Recession (or a Lack of One) Key to the Path Forward
By James M. Walden, CFA
It’s that time when Wall Street strategists publish their outlooks for the year ahead. Collectively, they offer a wide range of opinions and, naturally, a wide range of accuracy. We don’t publish forecasts in this traditional sense, but we do participate in the thought process they require. We believe the key to the path forward for markets is whether the U.S. economy experiences a recession in the near term.
To illustrate, consider the S&P 500’s 24% decline over nine months last year. It was short and shallow compared to the typical bear market since World War II, which fell more than 30% over 15 months or so. (See Exhibit.)
Exhibit: Bear Markets Since World War II
Source: Standard & Poor’s, Clayton Wealth Partners.
Parsing the data, we see that previous bear markets not associated with a recession (1961, 1966, and 1987) saw an average decline of 28% over about six months. The similarities to last year’s bear market suggest that, so far, market participants think the Fed will succeed in sticking to the soft landing.
Have we avoided a recession? We’re open to it. But we think it’s too early to make that call. As we’ve written before, history suggests the bar to achieve a soft landing remains very high. There are numerous reasons, not least of which is the amount of time it takes—historically about 24 months—for changes in interest rates to impact the economy. The Fed started its most aggressive hiking campaign in 40 years in March 2022, which suggests we’re still in the early innings.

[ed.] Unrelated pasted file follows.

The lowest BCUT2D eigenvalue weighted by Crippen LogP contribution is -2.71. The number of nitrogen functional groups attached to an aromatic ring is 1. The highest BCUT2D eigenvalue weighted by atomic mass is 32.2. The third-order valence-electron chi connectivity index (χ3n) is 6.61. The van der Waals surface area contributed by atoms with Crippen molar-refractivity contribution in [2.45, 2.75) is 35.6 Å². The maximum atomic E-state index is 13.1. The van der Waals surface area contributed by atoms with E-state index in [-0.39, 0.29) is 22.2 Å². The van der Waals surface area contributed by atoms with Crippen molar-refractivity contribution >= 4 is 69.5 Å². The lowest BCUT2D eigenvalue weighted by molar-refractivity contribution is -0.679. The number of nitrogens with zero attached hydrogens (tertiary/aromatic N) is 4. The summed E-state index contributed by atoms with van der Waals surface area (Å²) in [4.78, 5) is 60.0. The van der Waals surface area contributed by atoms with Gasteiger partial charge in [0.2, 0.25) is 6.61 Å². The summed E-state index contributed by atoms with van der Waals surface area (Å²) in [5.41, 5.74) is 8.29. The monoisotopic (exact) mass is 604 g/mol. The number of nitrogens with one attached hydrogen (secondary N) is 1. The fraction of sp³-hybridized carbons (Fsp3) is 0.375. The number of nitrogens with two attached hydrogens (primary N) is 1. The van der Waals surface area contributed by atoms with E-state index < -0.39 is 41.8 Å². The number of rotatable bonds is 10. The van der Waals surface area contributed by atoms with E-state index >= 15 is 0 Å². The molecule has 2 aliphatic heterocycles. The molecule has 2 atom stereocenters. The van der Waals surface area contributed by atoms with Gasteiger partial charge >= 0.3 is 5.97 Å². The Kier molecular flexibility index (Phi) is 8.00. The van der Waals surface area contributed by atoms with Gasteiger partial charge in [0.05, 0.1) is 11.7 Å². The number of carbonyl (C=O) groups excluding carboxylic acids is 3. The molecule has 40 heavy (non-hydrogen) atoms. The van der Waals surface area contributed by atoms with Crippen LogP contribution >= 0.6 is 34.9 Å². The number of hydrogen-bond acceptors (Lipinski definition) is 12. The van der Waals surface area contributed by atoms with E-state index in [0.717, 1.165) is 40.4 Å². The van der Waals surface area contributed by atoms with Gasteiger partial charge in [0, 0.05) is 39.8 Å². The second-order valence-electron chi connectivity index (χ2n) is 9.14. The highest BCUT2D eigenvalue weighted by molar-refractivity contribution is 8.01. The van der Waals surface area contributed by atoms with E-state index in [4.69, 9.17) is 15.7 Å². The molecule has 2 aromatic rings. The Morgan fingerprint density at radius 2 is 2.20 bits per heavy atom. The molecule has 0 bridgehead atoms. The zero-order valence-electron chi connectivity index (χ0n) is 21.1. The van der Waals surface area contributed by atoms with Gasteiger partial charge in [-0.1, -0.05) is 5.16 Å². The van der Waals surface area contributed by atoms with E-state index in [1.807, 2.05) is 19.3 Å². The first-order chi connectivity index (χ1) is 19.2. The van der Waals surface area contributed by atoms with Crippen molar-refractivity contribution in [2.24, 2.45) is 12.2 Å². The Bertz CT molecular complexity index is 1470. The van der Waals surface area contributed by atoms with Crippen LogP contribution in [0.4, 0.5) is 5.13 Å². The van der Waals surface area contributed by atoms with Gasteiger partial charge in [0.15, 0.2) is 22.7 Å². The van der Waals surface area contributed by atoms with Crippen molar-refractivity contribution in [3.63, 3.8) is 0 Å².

If we don’t avoid a recession, and we’ve been enjoying a significant bear-market rally (not unheard of), historical comparisons aren’t as friendly and warn of another leg down. Those previous bear markets that are associated with a recession saw an average decline of 36% over 18 months. We think that fact warrants continued caution until we have conviction that a near-term recession is unlikely.
- The Fed has made good progress in reducing inflation.
- The services sector of the U.S. has remained strong.
- The most attractive yields for fixed income and cash in years.
- Consumer and corporate balance generally remain healthy.
- Global inflation remains too high.
- Slowing global economic growth with recession pressures mounting.
- Banks are tightening lending standards.
- Housing affordability remains at a decades-low.
- Leading indicators of unemployment are generally trending down.
- Delinquency rates on consumer loans are rising.
- Russia-Ukraine war, Israel-Hamas conflict, and other geopolitical concerns.
- China’s post-Covid economic rebound has lost momentum, with deflation fears growing. • Federal debt and deficits have ballooned.